The Cold War and Indigenous People
Harrison, Scott Michael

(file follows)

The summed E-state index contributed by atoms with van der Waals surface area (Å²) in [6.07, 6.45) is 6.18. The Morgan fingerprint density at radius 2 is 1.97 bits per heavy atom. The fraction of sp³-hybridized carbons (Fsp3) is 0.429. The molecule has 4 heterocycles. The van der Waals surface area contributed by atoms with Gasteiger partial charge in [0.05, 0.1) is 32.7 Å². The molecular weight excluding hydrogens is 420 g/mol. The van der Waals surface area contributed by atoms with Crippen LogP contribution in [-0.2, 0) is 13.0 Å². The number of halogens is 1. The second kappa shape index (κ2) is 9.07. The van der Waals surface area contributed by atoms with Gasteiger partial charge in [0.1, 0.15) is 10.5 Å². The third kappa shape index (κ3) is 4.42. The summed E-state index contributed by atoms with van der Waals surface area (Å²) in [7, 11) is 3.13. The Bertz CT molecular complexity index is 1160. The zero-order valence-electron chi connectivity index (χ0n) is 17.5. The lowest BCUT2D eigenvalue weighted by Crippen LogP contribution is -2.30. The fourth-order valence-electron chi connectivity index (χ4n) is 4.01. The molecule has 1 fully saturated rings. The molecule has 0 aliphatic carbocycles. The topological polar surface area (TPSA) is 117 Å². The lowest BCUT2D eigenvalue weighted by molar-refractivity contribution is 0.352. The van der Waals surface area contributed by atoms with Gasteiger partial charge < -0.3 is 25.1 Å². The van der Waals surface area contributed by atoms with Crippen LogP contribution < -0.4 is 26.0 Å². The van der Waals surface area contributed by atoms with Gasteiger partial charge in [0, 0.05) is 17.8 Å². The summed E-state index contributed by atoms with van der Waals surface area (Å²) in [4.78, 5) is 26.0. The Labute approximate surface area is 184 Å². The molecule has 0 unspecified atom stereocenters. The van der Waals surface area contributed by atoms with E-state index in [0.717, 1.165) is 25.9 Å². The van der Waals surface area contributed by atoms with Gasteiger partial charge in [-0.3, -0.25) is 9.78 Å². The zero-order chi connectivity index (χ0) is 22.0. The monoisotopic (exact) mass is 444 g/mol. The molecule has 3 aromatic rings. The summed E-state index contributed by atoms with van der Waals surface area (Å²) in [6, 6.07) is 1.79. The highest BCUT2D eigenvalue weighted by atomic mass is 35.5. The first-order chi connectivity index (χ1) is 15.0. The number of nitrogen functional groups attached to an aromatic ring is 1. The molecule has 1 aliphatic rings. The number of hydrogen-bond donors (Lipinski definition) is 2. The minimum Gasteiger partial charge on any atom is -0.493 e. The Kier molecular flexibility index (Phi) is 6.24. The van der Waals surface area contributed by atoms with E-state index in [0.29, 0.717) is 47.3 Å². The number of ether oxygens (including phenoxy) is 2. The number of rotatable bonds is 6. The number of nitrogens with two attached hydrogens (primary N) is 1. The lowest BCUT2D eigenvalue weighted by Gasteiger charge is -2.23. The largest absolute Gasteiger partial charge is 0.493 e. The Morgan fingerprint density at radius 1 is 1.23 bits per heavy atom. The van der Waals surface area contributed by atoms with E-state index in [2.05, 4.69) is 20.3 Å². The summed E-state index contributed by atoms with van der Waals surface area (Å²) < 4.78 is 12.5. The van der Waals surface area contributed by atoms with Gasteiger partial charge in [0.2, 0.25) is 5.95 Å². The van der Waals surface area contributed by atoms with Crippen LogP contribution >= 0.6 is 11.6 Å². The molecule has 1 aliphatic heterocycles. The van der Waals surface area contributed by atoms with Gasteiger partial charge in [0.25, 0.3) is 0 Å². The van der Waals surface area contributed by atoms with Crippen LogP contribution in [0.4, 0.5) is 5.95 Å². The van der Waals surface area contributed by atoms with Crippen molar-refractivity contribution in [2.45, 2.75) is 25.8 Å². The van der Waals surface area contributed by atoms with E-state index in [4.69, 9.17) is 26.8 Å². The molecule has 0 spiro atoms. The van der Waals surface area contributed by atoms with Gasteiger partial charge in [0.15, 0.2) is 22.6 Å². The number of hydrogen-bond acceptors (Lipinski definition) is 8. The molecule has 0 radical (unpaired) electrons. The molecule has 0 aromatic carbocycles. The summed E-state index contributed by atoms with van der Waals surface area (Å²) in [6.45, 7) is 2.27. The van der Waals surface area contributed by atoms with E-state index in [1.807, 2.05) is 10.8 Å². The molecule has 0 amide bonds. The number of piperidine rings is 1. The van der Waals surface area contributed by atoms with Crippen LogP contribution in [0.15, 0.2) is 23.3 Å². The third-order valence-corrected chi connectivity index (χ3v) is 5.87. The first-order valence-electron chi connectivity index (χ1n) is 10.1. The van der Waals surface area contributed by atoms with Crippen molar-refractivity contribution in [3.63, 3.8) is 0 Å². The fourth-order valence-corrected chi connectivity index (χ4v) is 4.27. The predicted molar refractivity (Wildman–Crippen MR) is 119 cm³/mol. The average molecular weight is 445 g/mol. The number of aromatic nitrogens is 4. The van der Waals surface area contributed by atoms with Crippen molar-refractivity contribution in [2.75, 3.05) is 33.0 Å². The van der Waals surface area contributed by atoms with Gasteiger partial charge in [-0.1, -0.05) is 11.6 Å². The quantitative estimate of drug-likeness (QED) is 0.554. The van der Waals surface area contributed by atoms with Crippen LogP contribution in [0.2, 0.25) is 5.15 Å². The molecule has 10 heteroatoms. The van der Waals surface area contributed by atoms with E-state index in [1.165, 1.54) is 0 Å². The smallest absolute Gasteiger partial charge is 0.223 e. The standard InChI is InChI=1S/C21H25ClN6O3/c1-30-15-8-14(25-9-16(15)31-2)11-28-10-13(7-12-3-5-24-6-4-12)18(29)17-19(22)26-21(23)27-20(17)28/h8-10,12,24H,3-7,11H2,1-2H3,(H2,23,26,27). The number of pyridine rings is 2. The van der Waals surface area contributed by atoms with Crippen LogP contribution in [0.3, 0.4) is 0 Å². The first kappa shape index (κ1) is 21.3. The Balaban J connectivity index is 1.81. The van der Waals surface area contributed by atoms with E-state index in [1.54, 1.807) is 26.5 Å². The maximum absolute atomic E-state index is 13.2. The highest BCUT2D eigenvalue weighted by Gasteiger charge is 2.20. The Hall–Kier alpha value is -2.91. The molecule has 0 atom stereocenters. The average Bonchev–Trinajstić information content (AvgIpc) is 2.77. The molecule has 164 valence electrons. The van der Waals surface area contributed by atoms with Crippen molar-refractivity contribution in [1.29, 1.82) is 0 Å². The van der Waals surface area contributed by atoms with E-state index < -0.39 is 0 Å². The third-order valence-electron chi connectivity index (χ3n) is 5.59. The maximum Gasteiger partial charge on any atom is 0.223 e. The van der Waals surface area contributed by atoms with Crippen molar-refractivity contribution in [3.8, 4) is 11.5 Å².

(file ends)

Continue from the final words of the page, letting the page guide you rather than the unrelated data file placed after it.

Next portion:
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The second half of the twentieth century saw dramatic state movements and expansions around the world into Indigenous people’s territories. These state expansions incorporated more of the earth than any time in the past and this shaped Indigenous – non-Indigenous relations around the world. This study examines global post-1945 Indigenous people’s history through the lens of the Cold War. Themes addressed herein on the intersections of Indigenous people and the Cold War include modernity, non-Indigenous components of indigenism, decolonization, Cold War structures—particularly the San Francisco System in the Asia-Pacific—, and the nuclear arms race. This study offers a new perspective on the global movement of Indigenous people during the second half of the twentieth century and expands Cold War history beyond interstate relations. It argues that the extent of change in Indigenous societies during the four and a half decades after World War II were so immense that we can place the Cold War alongside other broad patterns of global forces influencing the shape of Indigenous history, including first contacts, the spread of epidemic diseases, missionary work, and colonialism, and that Indigenous territories were essential geographies for waging Cold War.